Not getting enough shut-eye? Wellness expert Bhavash Padhiar shares his tops tips for better sleep on short, hot summer nights, and puts a few sleep myths to bed…
I’ve never been a big sleeper. In fact, five to six hours a night of sleep is usually enough. While this used to faze me, a sleep expert once told me that you don’t need the recommended nine hours’ sleep if you can function normally on less. But what if – like most people – you do need between eight and ten hours of sleep a night to feel fully energised during the day? Here are some sleep facts and proven tips to help you catch some quality Zs in the summer months.
Your Natural Circadian Rhythm
Deep in the centre of your brain is the hypothalamus. This part of the brain has a very important role in regulating our body temperature, appetite, sex drive, emotions and sleep cycles. It produces melatonin to make you sleep, and ceases production when it wants you to wake up.
The circadian rhythm is your natural body clock and has natural triggers that affect your sleep cycle. But light and external temperature will affect the melatonin release from the hypothalamus – so when it gets dark, you’ll feel sleepy, and when the sun comes up, you wake up. This isn’t a problem in the winter, but in summer in the UK, there may be as few as six hours from dusk to dawn: not a perfect scenario for getting your nine hours of sleep.
How To Improve Your Sleep Quality
Keeping your bedroom dark when you want to sleep and light when you want to wake up helps your body allow you to sleep without being woken up by those 4am sunrises – so use dark or black-out curtains and a ‘light’ alarm clock. These turn on a light that glows gently brighter over a 30-minute period to mimic the sunrise, allowing you to wake up naturally. Lumie and Beurer produce reputable versions of “wake-up lights”, with a range of functionality and options.
Key to a good night’s sleep is allowing yourself enough time to wind down before sleeping. Do not over stimulate yourself before bed: phones, social media, Candy Crush and even catching up on box sets in bed will keep your mind buzzing, impinging on your sleep. Likewise, avoid the temptation to have an alcoholic nightcap or coffee late in the day, both of which will stimulate you and degrade your sleep. Try a warm bath laced with some calming essential oils instead – lavender is the traditional choice, but try bergamot, clary sage, valerian, sweet chamomile, or a special sleep-tailored blend instead to find your favourite.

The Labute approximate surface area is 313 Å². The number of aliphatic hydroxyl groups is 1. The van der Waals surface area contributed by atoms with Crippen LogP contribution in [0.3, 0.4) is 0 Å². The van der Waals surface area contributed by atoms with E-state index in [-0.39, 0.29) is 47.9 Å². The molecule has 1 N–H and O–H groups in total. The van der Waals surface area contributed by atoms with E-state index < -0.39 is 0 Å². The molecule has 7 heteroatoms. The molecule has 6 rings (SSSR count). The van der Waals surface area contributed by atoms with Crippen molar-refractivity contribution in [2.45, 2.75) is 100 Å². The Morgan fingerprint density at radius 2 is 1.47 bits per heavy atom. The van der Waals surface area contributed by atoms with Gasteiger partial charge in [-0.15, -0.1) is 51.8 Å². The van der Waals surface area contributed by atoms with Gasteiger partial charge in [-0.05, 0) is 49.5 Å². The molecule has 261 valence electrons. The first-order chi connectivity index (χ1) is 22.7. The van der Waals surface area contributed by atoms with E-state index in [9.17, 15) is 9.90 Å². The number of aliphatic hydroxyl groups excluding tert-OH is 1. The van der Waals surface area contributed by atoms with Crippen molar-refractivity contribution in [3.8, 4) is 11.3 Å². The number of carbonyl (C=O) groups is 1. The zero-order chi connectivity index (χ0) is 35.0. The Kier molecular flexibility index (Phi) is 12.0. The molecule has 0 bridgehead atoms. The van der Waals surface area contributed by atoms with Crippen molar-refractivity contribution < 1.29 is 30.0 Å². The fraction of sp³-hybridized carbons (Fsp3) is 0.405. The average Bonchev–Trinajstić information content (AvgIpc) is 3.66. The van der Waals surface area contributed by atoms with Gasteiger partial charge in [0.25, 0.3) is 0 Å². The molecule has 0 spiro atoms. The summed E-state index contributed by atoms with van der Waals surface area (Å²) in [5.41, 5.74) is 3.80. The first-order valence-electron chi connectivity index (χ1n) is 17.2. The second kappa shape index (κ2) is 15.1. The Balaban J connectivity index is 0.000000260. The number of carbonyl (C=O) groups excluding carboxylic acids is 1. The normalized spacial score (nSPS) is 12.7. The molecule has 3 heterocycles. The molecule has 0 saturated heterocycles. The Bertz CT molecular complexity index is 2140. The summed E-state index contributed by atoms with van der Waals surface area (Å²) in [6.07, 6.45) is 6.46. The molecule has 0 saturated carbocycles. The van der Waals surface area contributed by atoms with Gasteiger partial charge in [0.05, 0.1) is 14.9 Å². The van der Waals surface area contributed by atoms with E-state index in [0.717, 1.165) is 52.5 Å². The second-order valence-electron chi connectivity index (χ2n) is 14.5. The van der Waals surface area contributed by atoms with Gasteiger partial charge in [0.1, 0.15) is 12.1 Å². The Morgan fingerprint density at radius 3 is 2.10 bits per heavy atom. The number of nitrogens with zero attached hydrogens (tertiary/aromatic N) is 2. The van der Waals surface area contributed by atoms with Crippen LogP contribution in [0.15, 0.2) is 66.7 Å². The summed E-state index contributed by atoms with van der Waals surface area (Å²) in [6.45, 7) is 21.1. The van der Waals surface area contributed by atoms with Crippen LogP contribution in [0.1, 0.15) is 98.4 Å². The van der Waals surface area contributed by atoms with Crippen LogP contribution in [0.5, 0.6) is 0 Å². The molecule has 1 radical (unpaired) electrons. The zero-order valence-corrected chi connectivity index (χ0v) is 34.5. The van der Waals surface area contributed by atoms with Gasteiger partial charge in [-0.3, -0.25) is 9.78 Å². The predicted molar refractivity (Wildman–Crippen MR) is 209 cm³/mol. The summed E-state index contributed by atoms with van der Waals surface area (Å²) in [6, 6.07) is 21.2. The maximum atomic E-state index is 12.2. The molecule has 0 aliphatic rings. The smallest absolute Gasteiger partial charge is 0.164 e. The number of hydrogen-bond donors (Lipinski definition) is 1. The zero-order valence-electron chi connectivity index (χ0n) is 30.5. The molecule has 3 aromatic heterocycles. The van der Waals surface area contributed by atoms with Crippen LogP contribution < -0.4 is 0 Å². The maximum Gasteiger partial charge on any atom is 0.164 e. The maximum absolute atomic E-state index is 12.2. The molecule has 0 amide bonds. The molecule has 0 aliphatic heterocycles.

Sleeping tablets do have a place in medicine but I always suggest first trying something a little more natural – something that works with your body rather than artificially depressing your brain into sleeping. You may sleep all night, but you may also struggle to wake up properly the following morning and remain slow and sluggish for some time.
Bach Flower Remedies
Flower remedies are the very diluted tinctures of flowers, developed by an English homeopath called Edward Bach in the 1930s; his most famous product is Rescue Remedy for times of stress and anxiety, and the range is still produced locally by Nelsons in Wimbledon. Different flowers have different properties, and there are some that will help lull you into a more organic rest.
If you wake up in the middle of the night worrying about yesterday’s problems and tomorrow’s workload, White Chestnut can help to remove the unwanted thoughts circling your mind, ending the distraction that’s stopping you returning to sleep. Vervain is helpful when you have a racing mind that’s already way ahead of itself, instead of concentrating on the present. Remember the hot muggy nights of 2018? Impatiens helps when you’re feeling irritable and fidgety to calm you back to rest.
Some of these flower essences are present in Bach Sleep Remedy, which makes a good starting point if you want to try flower remedies. It contains five flowers including White chestnut and Impatiens, as well as Rock Rose, which is indicated for frozen panic and terror.
The obvious choice here is melatonin, to replace your own natural low levels to ease you into a healthy slumber. It is also useful to help combat jetlag, getting you to sleep when its nighttime at your destination or when you return home.
Lavender is very calming and helps with a restful sleep. I like Badger Balm’s organic Sleep Balm, which also contains Bergamot and Rosemary. They say you can apply it to your lips, temples, chest or hands; but I say, apply it to the soles of your feet. A few customers of mine have recommended this, and now Mrs P swears by it. More recently, I have seen Bodytox Lavender Sleep Patches, which you stick to the soles of your feet. Those clever customers of mine were onto something many years ago.
Valerian is a herb but the most useful part for sleep is the root. This is widely used in many herbal preparations to help with sleep and even in herbal versions of commercial non-prescription sleeping aid tablets.
Instead of coffee before bedtime, try some passion flower tea with its calming and relaxing properties. It is well known for its sedative properties and seems to work better as a tea rather than in tablet form. I’ve also found that a pre-bedtime cup of chamomile or valerian tea can be just as effective as sleeping pills, without that sluggish morning-after effect.
With all supplements and natural remedies, they can interact with your regular prescriptive medication, so do check with your pharmacist or doctor for advice. Sleep remedies should only be used for short-term occasional use.
We might have to wait until Autumn for later sunrises and cooler nights, but at least in the meantime, you can try out some of these tips to get a fuller night of more restful sleep. Sweet dreams… Let us know how you get on!
Written By: Bhavash Padhiar